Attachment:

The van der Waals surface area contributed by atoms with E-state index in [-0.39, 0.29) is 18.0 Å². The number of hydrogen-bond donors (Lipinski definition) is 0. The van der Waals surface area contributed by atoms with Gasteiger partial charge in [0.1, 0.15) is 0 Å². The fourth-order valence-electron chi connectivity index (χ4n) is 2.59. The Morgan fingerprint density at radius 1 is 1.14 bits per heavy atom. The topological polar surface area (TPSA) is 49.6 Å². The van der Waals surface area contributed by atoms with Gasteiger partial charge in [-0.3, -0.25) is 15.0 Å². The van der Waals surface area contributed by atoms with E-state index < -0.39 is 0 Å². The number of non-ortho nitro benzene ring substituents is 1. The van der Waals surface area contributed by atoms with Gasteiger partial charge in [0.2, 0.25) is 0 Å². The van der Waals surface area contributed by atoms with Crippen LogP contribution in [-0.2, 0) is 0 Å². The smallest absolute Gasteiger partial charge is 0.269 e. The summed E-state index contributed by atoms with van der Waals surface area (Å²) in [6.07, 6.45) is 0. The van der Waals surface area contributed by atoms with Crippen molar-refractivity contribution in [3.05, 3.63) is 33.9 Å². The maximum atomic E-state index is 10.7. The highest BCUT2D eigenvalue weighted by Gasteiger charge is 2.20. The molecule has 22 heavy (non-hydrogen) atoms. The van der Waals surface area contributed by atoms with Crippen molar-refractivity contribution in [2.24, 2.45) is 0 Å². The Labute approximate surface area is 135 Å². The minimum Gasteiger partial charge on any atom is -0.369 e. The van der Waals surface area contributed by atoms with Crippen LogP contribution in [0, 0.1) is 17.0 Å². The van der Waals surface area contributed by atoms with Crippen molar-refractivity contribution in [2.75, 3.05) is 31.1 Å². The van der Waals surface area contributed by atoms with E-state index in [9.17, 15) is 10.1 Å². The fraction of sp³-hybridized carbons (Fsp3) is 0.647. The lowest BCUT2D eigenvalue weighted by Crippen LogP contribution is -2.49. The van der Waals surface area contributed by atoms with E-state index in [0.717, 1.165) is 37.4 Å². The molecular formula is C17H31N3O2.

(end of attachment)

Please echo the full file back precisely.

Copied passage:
The van der Waals surface area contributed by atoms with E-state index in [-0.39, 0.29) is 18.0 Å². The number of hydrogen-bond donors (Lipinski definition) is 0. The van der Waals surface area contributed by atoms with Gasteiger partial charge in [0.1, 0.15) is 0 Å². The fourth-order valence-electron chi connectivity index (χ4n) is 2.59. The Morgan fingerprint density at radius 1 is 1.14 bits per heavy atom. The topological polar surface area (TPSA) is 49.6 Å². The van der Waals surface area contributed by atoms with Gasteiger partial charge in [-0.3, -0.25) is 15.0 Å². The van der Waals surface area contributed by atoms with E-state index < -0.39 is 0 Å². The number of non-ortho nitro benzene ring substituents is 1. The van der Waals surface area contributed by atoms with Gasteiger partial charge in [0.2, 0.25) is 0 Å². The van der Waals surface area contributed by atoms with Crippen LogP contribution in [-0.2, 0) is 0 Å². The smallest absolute Gasteiger partial charge is 0.269 e. The summed E-state index contributed by atoms with van der Waals surface area (Å²) in [6.07, 6.45) is 0. The van der Waals surface area contributed by atoms with Crippen molar-refractivity contribution in [3.05, 3.63) is 33.9 Å². The maximum atomic E-state index is 10.7. The highest BCUT2D eigenvalue weighted by Gasteiger charge is 2.20. The molecule has 22 heavy (non-hydrogen) atoms. The van der Waals surface area contributed by atoms with Crippen molar-refractivity contribution in [2.24, 2.45) is 0 Å². The Labute approximate surface area is 135 Å². The minimum Gasteiger partial charge on any atom is -0.369 e. The van der Waals surface area contributed by atoms with Crippen LogP contribution in [0, 0.1) is 17.0 Å². The van der Waals surface area contributed by atoms with Crippen molar-refractivity contribution in [2.75, 3.05) is 31.1 Å². The van der Waals surface area contributed by atoms with E-state index in [9.17, 15) is 10.1 Å². The fraction of sp³-hybridized carbons (Fsp3) is 0.647. The lowest BCUT2D eigenvalue weighted by Crippen LogP contribution is -2.49. The van der Waals surface area contributed by atoms with E-state index in [0.717, 1.165) is 37.4 Å². The molecular formula is C17H31N3O2.